DSLR stands for Digital Single Lens Reflex. A quick Google or trip to Wikipedia will tell you that. But what does it mean, how do SLR cameras work and how are they different from other types of camera?
How SLR Cameras Work
Before we can compare the differences we must first understand how an SLR camera works. Let’s break it down.
The light we see when we look through the viewfinder on our SLR camera and the light that hits the image sensor when we make an exposure comes through a single lens. This might seem obvious until you consider that not all cameras work this way.
Some cameras have two lenses – one through which the exposure is made and another, either above or to one side, that enables you to see through and compose the photograph.
Essentially, since there is only a single lens, “what you see is what you get.”
Reflex gives us a clue as to how using the same lens to see through and also make the exposures is possible – reflection.
As you can see in the above image, there is a mirror placed at a 45 degree angle directly in the path of the light through the lens. This reflects the light upwards where it enters another reflective assembly above the mirror which corrects the image (remember, it’s been reflected!) and then directs it out of the viewfinder and into your eye.
Below is a crude drawing of the general path of the light through the camera when the mirror is in its normal position.
Think of it like a periscope in reverse – in principle it’s not really that different. But what happens when we want to make an exposure? Well, quite simply, the mirror moves out of the way when you press the shutter button and lets the light hit the sensor behind it.
Have you ever wondered why the viewfinder “blacks out” for a moment and the camera makes a “thunk” noise when you take a picture? The sound is that of the mirror being quickly moved out of the way and of course, because the mirror has moved, there is nothing to reflect the light from the single lens up into the viewfinder until it is put back into position again.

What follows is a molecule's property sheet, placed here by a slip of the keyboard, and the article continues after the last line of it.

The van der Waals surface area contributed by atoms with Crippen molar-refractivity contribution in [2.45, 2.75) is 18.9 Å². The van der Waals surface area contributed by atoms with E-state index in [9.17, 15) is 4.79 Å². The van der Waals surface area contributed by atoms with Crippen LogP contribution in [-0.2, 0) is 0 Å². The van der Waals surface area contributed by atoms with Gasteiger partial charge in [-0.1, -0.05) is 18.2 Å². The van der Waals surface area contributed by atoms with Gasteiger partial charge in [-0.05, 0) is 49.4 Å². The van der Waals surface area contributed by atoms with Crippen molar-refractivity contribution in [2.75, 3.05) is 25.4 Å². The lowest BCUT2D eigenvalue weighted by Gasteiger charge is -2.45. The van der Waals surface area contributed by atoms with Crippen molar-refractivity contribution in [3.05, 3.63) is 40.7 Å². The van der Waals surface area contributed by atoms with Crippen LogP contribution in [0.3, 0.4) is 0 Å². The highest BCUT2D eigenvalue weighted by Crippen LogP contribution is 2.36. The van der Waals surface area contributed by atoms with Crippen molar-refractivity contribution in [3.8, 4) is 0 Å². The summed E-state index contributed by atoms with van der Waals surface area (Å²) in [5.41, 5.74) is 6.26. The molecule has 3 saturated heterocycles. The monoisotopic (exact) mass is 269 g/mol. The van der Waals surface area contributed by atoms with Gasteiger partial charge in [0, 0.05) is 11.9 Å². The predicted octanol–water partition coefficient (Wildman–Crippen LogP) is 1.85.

And that’s about all there is to it! Hopefully you now have a better understanding about how an SLR camera operates.
So what are the advantages of SLR cameras over other types of camera?
When SLR cameras first appeared one of the main advantages was that they were significantly less bulky than some of their twin-lens alternatives. Today, with the advent of small mirror-less cameras, this is no longer true and SLR cameras are among the largest a typical consumer would consider buying.
They are, however, still a popular choice and indeed the preferred choice among professionals. There are numerous reasons for this – but the main reason specifically related to the SLR design is that when you look through the viewfinder, what you see is very close to what you get in the exposure. This is a very important advantage for working photographers and for those who simply do not wish to deal with any potential margin for error.
What about the disadvantages of SLR cameras?
The most obvious disadvantage of SLR cameras is the bulk. Existing lens mounts and the physical space required to house the mirror and other optical components give the cameras a minimum practical size which is much larger than some of the alternatives. However it’s important to take this perceived disadvantage in context, as many photographers find the larger dimensions of the SLR cameras more comfortable when using longer and heavier lenses.
Another disadvantage is that the internal construction of SLR cameras is often more complicated, and therefore more expensive, to produce. This complexity and use of moving parts can sometimes raise issues of reliability and mechanical wear. However, again, I feel it is important to put this into context and point out that this doesn’t make an SLR camera inherently unreliable. It’s just a characteristic that is useful to be aware of.
Hopefully, that gives you a bit of an insight into how SLR cameras work. Knowing the basics will give you more confidence in your equipment and will stand you in good stead when it comes to more advanced topics, such as the difference between a 95% and a 100% viewfinder and when you should use the mirror lockup function on your camera.
Good foundation knowledge goes a long, long way!
Thanks for reading.